As Recession Looms, Earnings Forecasts Get Slashed

Analysts are lowering their forward earnings estimates at a rapid pace as fears of recession rise.

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(Image credit: Getty Images)

Third-quarter earnings season turned out to be about as ugly as Wall Street expected going in, but the news gets worse: Rising fears of recession have analysts cutting their forward earnings estimates at an unusually rapid pace.

That's bad, because as forward estimates come down amid recession worries, the broader market's valuation becomes less attractive.

For the record, third-quarter earnings season was forecast to be especially ugly. Increased labor costs, rising input prices, supply-chain disruptions, higher interest rates and a strong dollar were projected to clobber corporate profit margins and, by extension, earnings per share (EPS).

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Back in October, analysts forecast third-quarter earnings growth of just 2.4%, according to data from FactSet. That would have marked the lowest earnings growth rate reported by companies in the S&P 500 since the COVID-19-marred third quarter of 2020

Cut to today, and with 99% of S&P 500 companies having reported results, the final numbers are all but in. Per FactSet, the blended earnings growth rate for the S&P 500 is 2.5%. If 2.5% turns out to be the actual growth rate for the quarter, it will mark the lowest earnings growth rate reported by the index since that infamous third quarter of 2020, when earnings tumbled 5.7%.

But it gets worse. 

"Given continuing concerns in the market about a possible recession, are analysts lowering EPS estimates more than normal for S&P 500 companies for the fourth quarter?" asks FactSet Senior Earnings Analyst John Butters in his most recent report. 

The answer is "yes," he says, and that means analysts believe recession (or at least fear of recession) is undermining current-quarter corporate profits.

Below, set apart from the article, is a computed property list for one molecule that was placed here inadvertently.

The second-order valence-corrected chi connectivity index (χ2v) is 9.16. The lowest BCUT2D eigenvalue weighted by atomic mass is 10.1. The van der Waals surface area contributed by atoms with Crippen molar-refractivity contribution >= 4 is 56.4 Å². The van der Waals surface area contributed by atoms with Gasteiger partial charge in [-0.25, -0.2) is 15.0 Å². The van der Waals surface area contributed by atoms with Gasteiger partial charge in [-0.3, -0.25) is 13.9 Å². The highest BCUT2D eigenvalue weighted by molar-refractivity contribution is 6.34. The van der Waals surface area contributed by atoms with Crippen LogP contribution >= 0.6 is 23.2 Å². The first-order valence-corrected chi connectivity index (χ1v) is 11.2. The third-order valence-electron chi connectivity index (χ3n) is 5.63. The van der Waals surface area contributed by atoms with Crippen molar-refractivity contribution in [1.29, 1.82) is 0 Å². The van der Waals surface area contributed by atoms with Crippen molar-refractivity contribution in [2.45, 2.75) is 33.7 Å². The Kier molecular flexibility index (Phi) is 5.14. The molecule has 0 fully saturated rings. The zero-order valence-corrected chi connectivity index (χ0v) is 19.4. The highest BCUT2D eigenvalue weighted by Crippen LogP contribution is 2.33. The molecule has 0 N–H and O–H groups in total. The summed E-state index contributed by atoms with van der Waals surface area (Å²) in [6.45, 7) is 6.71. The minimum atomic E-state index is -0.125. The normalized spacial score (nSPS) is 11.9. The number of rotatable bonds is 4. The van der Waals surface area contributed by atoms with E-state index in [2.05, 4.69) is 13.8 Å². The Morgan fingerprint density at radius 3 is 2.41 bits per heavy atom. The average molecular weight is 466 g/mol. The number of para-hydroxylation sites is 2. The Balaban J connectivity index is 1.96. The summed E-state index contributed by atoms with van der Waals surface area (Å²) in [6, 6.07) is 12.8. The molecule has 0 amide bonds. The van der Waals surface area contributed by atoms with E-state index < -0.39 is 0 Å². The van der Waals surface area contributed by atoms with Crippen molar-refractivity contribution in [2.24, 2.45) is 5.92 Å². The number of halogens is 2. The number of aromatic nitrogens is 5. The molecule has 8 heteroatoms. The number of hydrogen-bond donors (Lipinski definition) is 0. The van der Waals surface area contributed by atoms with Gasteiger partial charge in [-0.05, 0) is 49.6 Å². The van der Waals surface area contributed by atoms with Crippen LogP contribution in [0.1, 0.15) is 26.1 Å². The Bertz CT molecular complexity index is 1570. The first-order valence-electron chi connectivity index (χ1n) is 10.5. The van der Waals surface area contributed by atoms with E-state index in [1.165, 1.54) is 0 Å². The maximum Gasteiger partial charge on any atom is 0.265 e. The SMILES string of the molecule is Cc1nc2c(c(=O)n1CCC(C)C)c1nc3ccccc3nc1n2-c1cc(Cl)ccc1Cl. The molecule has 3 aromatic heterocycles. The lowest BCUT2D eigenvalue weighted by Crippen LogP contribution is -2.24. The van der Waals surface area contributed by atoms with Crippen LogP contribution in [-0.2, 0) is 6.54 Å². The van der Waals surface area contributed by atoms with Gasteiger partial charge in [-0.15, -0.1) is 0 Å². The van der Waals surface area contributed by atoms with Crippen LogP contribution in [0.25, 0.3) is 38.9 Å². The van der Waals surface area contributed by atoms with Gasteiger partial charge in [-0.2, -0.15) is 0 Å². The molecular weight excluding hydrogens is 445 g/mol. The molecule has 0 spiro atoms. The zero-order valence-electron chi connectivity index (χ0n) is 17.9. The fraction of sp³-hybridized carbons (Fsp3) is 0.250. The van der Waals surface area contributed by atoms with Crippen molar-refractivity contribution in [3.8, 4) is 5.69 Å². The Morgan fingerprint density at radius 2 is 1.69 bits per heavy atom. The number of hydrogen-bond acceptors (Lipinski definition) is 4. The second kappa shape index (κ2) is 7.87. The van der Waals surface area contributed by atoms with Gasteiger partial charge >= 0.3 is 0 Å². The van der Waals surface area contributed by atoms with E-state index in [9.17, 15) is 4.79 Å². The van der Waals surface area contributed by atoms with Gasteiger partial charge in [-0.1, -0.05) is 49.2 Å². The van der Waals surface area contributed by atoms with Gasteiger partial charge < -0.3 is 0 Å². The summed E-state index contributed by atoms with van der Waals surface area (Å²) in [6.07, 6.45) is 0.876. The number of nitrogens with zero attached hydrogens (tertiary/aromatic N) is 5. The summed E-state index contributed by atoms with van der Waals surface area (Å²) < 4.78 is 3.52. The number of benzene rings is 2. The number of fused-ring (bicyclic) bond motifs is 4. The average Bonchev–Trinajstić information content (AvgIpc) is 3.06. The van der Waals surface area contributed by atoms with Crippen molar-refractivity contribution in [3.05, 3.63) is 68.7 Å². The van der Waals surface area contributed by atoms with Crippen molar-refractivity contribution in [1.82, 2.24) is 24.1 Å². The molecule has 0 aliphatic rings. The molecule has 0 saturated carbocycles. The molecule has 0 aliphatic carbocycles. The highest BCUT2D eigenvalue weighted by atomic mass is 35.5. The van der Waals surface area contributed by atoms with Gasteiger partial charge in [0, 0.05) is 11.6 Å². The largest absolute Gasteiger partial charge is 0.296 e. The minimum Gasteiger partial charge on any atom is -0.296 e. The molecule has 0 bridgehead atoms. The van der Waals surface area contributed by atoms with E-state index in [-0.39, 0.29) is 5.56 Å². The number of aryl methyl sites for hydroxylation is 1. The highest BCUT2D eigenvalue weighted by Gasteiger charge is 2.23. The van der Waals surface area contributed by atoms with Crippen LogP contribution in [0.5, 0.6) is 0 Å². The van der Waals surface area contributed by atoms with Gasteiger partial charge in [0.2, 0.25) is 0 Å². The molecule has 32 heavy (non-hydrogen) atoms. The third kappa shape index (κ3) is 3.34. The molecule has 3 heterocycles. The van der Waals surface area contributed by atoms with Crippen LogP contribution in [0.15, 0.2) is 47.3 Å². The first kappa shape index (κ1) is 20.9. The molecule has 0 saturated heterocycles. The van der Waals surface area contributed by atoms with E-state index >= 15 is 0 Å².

Just look at what's happened in the first two months of this year's fourth quarter, Butters says. In October and November, analysts cut their S&P 500 Q4 EPS estimates by a larger margin than average. Indeed, analysts' fourth-quarter EPS estimate for the S&P 500 fell by 5.6% between Sept. 30 and Nov. 30.

To put that in context, this year's reduction in EPS estimates over the first two months of the fourth quarter was significantly larger than the Q4 average of the past five, 10, 15 and 20 years. Heck, it's the largest decline seen during the first two months of any quarter since the pandemic-scarred second quarter of 2020. 

Q2 2020 also happens to be the last time the market was staring in the face of recession. 

The bottom line is that a drop in forward estimates raises the forward price-earnings multiple (P/E) on the S&P 500. As of Dec. 2., the S&P 500 traded at 17.6 times analysts' 12-month EPS estimate, per FactSet. That's below the index's five-year average forward P/E 18.5, but higher than the 10-year average of 17.1.

Note well, however, that as of Sept. 30 – or before the slew of estimate cuts came in – the S&P 500 traded at a far more attractive forward P/E of 15.2.

Investors who find the market to be compellingly priced at current levels would do well to remember a couple of things: 1.) the S&P 500 will only look pricier at current levels if analysts keep reducing their estimates amid fears of recession; and 2.) valuation only tends to work its magic over the long haul, anyway.

Dan Burrows
Senior Investing Writer,

Dan Burrows is Kiplinger's senior investing writer, having joined the august publication full time in 2016.

A long-time financial journalist, Dan is a veteran of SmartMoney, MarketWatch, CBS MoneyWatch, InvestorPlace and DailyFinance. He has written for The Wall Street Journal, Bloomberg, Consumer Reports, Senior Executive and Boston magazine, and his stories have appeared in the New York Daily News, the San Jose Mercury News and Investor's Business Daily, among other publications. As a senior writer at AOL's DailyFinance, Dan reported market news from the floor of the New York Stock Exchange and hosted a weekly video segment on equities.

Once upon a time – before his days as a financial reporter and assistant financial editor at legendary fashion trade paper Women's Wear Daily – Dan worked for Spy magazine, scribbled away at Time Inc. and contributed to Maxim magazine back when lad mags were a thing. He's also written for Esquire magazine's Dubious Achievements Awards.

In his current role at Kiplinger, Dan writes about equities, fixed income, currencies, commodities, funds, macroeconomics, demographics, real estate, cost of living indexes and more.

Dan holds a bachelor's degree from Oberlin College and a master's degree from Columbia University.

Disclosure: Dan does not trade stocks or other securities. Rather, he dollar-cost averages into cheap funds and index funds and holds them forever in tax-advantaged accounts.